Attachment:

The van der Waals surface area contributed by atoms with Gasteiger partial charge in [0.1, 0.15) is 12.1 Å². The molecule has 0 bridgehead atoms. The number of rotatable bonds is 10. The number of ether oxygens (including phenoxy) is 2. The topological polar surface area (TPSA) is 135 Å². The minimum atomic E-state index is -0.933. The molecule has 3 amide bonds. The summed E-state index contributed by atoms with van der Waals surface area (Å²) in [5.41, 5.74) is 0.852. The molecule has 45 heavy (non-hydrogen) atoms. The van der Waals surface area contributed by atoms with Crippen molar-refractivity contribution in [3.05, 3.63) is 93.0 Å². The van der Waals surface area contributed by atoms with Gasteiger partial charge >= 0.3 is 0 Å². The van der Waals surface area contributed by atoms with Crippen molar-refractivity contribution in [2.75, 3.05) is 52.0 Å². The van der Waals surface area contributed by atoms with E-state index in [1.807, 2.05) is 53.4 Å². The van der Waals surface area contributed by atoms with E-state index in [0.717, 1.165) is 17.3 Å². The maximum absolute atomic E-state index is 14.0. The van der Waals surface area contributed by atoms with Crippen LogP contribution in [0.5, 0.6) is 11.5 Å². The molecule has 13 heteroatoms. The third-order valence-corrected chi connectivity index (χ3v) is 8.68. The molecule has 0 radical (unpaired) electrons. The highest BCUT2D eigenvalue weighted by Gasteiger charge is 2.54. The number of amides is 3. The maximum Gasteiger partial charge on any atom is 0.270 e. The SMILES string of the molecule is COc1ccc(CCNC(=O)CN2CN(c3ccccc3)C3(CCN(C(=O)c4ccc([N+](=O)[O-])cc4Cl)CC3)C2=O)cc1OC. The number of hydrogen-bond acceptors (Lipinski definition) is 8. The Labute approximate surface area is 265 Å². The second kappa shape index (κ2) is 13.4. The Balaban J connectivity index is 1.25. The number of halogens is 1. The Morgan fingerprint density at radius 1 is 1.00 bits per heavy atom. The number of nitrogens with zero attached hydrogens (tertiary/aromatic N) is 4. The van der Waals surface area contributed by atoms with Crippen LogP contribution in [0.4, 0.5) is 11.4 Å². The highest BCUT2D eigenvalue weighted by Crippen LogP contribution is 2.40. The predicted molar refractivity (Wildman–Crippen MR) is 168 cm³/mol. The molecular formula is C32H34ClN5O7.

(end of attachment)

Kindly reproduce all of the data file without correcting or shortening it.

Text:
The van der Waals surface area contributed by atoms with Gasteiger partial charge in [0.1, 0.15) is 12.1 Å². The molecule has 0 bridgehead atoms. The number of rotatable bonds is 10. The number of ether oxygens (including phenoxy) is 2. The topological polar surface area (TPSA) is 135 Å². The minimum atomic E-state index is -0.933. The molecule has 3 amide bonds. The summed E-state index contributed by atoms with van der Waals surface area (Å²) in [5.41, 5.74) is 0.852. The molecule has 45 heavy (non-hydrogen) atoms. The van der Waals surface area contributed by atoms with Crippen molar-refractivity contribution in [3.05, 3.63) is 93.0 Å². The van der Waals surface area contributed by atoms with Gasteiger partial charge >= 0.3 is 0 Å². The van der Waals surface area contributed by atoms with Crippen molar-refractivity contribution in [2.75, 3.05) is 52.0 Å². The van der Waals surface area contributed by atoms with E-state index in [1.807, 2.05) is 53.4 Å². The van der Waals surface area contributed by atoms with E-state index in [0.717, 1.165) is 17.3 Å². The maximum absolute atomic E-state index is 14.0. The van der Waals surface area contributed by atoms with Crippen LogP contribution in [0.5, 0.6) is 11.5 Å². The molecule has 13 heteroatoms. The third-order valence-corrected chi connectivity index (χ3v) is 8.68. The molecule has 0 radical (unpaired) electrons. The highest BCUT2D eigenvalue weighted by Gasteiger charge is 2.54. The number of amides is 3. The maximum Gasteiger partial charge on any atom is 0.270 e. The SMILES string of the molecule is COc1ccc(CCNC(=O)CN2CN(c3ccccc3)C3(CCN(C(=O)c4ccc([N+](=O)[O-])cc4Cl)CC3)C2=O)cc1OC. The number of hydrogen-bond acceptors (Lipinski definition) is 8. The Labute approximate surface area is 265 Å². The second kappa shape index (κ2) is 13.4. The Balaban J connectivity index is 1.25. The number of halogens is 1. The Morgan fingerprint density at radius 1 is 1.00 bits per heavy atom. The number of nitrogens with zero attached hydrogens (tertiary/aromatic N) is 4. The van der Waals surface area contributed by atoms with Crippen LogP contribution in [0.4, 0.5) is 11.4 Å². The highest BCUT2D eigenvalue weighted by Crippen LogP contribution is 2.40. The predicted molar refractivity (Wildman–Crippen MR) is 168 cm³/mol. The molecular formula is C32H34ClN5O7.